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Demolition of old hotel begins to make room for supersized car wash

Demolition of the Howard Johnson Inn off Brooks Street is underway as an Eagle, Idaho developer gears up to build a Metro Express Car Wash. (Martin Kidston/Missoula Current)

The Howard Johnson Inn off Brooks Street was reduced to a pile of rubble on Thursday as crews work to clear the site for construction of a Metro Express Car Wash.

The motel, located at 3530 Brooks Street, has sat vacant for much of the past year and had fallen into a state of disrepair.

Despite opposition from the Southgate Neighborhood Council and other local businesses and residents, the Missoula City Council approved the Eagle, Idaho, developer’s request to construct the car wash on a 9-2 vote.

Ben Martin, the developer, couldn’t be reached this week for comment, though in January he detailed plans to build a car wash with three stacking lanes and 25 vacuum stalls. Once completed, the facility will be the largest in the city.

“We consider ourselves a green business – we recycle all of our water,” Martin told the city. “We’re interested and eager to be a part of the Missoula community, and we think this project is a good fit. We pride ourselves on long-term employment and good day jobs for our staff.”

Martin described his firm as a family business which runs similar car washes in Idaho and Colorado. The project is valued at roughly $8.5 million and would, according to Martin, provide roughly 12 jobs with a starting wage of $13 to $14 an hour.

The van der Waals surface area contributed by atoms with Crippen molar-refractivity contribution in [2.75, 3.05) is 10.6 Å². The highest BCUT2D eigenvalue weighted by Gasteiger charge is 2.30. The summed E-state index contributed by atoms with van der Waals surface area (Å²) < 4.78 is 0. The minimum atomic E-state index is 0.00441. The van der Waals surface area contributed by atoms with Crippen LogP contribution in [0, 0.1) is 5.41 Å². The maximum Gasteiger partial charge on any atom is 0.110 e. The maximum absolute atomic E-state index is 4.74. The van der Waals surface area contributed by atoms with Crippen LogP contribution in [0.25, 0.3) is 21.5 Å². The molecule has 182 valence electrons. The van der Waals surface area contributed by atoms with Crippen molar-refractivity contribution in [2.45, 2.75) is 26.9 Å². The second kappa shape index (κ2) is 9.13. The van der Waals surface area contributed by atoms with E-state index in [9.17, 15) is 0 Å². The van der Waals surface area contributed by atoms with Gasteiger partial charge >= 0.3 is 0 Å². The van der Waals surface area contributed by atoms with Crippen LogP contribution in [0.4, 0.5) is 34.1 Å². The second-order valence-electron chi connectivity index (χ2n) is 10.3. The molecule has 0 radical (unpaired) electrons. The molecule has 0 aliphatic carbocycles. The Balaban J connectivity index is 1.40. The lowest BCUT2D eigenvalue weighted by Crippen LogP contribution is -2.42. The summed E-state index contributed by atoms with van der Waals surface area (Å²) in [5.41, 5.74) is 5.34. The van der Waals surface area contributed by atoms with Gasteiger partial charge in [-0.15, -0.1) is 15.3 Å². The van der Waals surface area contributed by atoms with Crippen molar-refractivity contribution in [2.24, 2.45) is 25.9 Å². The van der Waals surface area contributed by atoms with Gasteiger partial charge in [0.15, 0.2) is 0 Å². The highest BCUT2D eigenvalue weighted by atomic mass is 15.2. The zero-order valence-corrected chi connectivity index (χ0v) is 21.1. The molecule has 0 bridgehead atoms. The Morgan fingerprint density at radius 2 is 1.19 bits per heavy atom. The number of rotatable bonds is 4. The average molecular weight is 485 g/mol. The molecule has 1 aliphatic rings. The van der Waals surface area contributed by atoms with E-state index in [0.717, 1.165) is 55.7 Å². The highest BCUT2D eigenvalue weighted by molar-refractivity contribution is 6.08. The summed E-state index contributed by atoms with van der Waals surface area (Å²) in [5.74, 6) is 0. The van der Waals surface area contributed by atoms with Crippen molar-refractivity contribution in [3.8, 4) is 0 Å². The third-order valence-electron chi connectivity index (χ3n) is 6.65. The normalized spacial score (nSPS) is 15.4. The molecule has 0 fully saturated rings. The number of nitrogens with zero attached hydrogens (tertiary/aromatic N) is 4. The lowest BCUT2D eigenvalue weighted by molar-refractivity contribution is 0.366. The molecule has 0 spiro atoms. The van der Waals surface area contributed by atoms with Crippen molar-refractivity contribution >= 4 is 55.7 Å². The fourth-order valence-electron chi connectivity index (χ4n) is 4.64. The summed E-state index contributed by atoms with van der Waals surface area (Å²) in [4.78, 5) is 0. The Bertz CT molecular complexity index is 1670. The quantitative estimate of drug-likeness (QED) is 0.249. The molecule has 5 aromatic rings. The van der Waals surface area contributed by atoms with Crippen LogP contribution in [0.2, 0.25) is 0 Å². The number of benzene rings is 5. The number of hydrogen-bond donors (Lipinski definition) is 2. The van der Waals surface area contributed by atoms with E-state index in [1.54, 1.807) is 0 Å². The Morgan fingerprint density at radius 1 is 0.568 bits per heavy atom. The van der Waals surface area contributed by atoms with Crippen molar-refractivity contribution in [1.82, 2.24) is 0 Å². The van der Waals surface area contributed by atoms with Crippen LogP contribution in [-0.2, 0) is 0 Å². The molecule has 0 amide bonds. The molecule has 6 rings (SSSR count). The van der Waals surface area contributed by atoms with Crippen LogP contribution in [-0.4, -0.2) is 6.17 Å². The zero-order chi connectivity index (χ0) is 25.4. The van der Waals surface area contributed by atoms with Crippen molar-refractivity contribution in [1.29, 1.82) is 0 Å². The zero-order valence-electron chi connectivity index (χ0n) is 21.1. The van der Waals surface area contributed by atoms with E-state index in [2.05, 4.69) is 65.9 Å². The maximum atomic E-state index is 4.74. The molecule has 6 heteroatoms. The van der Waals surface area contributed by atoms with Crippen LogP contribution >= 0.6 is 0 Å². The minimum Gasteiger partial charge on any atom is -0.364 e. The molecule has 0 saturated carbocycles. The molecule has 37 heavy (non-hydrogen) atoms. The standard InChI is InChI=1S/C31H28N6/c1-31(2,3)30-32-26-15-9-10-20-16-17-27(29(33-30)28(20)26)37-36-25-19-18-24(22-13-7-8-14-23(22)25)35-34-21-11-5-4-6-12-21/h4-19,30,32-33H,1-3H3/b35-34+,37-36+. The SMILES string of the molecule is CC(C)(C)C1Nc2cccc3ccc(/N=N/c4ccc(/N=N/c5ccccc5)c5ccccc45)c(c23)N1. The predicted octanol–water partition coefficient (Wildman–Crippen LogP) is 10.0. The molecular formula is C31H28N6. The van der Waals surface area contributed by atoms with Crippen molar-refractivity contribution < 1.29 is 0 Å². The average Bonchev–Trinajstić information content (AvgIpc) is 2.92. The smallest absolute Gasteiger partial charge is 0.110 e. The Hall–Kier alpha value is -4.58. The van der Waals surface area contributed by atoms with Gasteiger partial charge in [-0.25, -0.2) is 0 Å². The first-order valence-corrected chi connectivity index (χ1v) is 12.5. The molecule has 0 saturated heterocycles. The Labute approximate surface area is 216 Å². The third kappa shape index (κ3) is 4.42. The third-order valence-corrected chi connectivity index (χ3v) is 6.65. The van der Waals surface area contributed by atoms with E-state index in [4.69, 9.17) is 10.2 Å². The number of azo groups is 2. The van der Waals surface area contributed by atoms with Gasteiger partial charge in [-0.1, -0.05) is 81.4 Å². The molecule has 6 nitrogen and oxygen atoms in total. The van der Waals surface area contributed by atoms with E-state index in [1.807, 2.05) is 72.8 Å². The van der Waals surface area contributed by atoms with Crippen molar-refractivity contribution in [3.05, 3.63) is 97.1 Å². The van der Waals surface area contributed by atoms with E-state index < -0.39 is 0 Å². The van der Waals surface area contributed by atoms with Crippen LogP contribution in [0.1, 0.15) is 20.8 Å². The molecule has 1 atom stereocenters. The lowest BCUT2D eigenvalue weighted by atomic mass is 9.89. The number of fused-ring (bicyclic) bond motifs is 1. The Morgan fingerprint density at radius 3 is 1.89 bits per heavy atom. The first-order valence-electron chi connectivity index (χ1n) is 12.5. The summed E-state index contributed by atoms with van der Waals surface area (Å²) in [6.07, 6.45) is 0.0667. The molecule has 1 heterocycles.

Supporters, including the ward’s City Council representative, approved Martin’s request for a conditional use permit and praised the wages he pledged to pay once the facility opened.

Yet opponents, which included neighborhood leaders and others with an eye on the future of the Midtown district, said the project fails to the meet the goals of the Brooks Street corridor, which strives for greater density and mixed-use development over the single-use design that currently dominates the corridor.

Over the past few years, the Missoula Redevelopment Agency has invested millions of dollars in tax increment financing to diversify the corridor’s uses and move it away from its current dependence on the automobile.

Plans are also in the works to guide development throughout the corridor.

“Great effort has been made by Midtown stakeholders to redefine the nature of the Brooks corridor,” the Missoula Midtown Association wrote in opposition of the project. “This single-use, industrial facility as proposed does not support that vision.”

The car wash is expected to open in early 2018.